#925: A Walk in the Rain

May 9th, 2018

I want to write about four men of Polish, Ukrainian, Lithuanian or some other ethnicity that meant their words sounded like Klingon head colds.

They hid from the rain under the small alcove created by the locked glass doors of the laundromat that went away more than a year ago. Despite the building owners’ window-posted plans of a luxury bar/restaurant deal filling the space, new suitors never courted the corner lot once the poor people clothes washery was ousted.

Now it’s a glass-walled corner lot, vacant but for the Halloween costume shop that stops by in September. It not being September, the lot’s only purpose is to provide a small alcove for orange-hoodied construction workers to hide from the rain.

I want to write about the homeless guy camped on the corner by one of the two 7-Elevens flanking my office. It’s the one where I once saw a roach crawl in the coffee machine. The homeless guy outside of it, I’ve seen more than once. He’s the one with the smart eyes, the just-off but still coherent eyes. The hungry eyes.

I had no change, walking up checking pockets and making sure to make eye contact and address the man directly because that’s what wussy liberals like me do. We don’t fix the problem, just telegraph that we’re the good ones. But I figure the guy gets treated like a guy for a second, so that’s all good too.

He asks me to buy him something. Feeling rich and bored, I say sure and end up paying Chicago rates to buy a bum a pack of smokes. I get it. Tobacco is an appetite suppressant.

I want to write about the pretty lady I saw on the train, or the prettier man who looked like he spent more time on his clothing. I want to write about the rain drying on my suit lapel or the humid wind gust that feels hot and cold at the same moment. I want to write about the globular white fella I saw the day before sitting on the outside seat of a crowded car so no one could sit near him. He put a FedEx document envelope in the window seat as women stood around. I’m like 80 percent sure the blobby man with legs spread into the aisle was a right-wing political operative I used to know during suburban days.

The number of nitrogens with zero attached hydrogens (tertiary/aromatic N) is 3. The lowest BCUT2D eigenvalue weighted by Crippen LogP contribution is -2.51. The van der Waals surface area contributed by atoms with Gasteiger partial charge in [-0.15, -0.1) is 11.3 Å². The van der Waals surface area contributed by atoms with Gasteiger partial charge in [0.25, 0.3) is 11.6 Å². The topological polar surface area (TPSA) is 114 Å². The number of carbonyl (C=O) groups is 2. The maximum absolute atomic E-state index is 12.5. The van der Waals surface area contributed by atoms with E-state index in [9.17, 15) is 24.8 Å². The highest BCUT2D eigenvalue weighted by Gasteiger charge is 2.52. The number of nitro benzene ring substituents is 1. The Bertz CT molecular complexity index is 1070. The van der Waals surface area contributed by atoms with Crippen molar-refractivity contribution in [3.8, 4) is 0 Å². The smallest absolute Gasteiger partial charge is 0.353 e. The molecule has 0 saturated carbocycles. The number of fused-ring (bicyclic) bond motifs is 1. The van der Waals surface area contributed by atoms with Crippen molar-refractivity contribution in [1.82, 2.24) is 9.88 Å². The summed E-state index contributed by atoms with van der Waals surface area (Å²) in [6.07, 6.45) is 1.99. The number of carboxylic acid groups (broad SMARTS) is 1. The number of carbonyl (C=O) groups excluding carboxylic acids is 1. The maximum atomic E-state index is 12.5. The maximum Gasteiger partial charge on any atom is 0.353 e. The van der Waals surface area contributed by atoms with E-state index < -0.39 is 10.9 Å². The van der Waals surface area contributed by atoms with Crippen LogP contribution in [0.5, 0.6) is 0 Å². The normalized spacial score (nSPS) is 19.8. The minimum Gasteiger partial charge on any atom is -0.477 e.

I want to write about all these people, but there’s no point or purpose. There’s nothing but a recitation of images, sounds and smells — scene-setting for a scene that never unfolds.

The homeless man just said thanks for the Newport 100s. The construction workers hiding from the rain only spoke words I couldn’t gather. I didn’t ask the seat-lump if he was Hastert’s old flack and, if so, what he’d been up to since that whole… thing.

I want to write about the things that mean so much to me, but know they mean nothing to you.

Sure, you might like a turn of phrase, and if Camp or Casino read this they might guess which flack I’m talking about. But it twinges that I’ll never get across what the sound of Polish, Klingon or Ukrainian sounds like from an alcove. You’ll never know why I bought the smokes or what “pretty girl” looks like to me.

You’re walking through your Chicago today, and your Chicago isn’t big conversations about the meaning of existence, or stunning revelations of whatever news means to you. It’s sights, sounds, meaningless recitations. It’s your homeless person, your train companions, your construction workers in their language.

I hope you see how beautiful it is. I hope you see only the boring get bored. And I hope your own walk among the walking crowds breaks and lifts your heart each day, and that you find someone to tell.

Three true things

Treating guys like guys

“Haircut journalism”

The sound of rain on concrete

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You are currently reading #925: A Walk in the Rain by Paul Dailing at 1,001 Chicago Afternoons.

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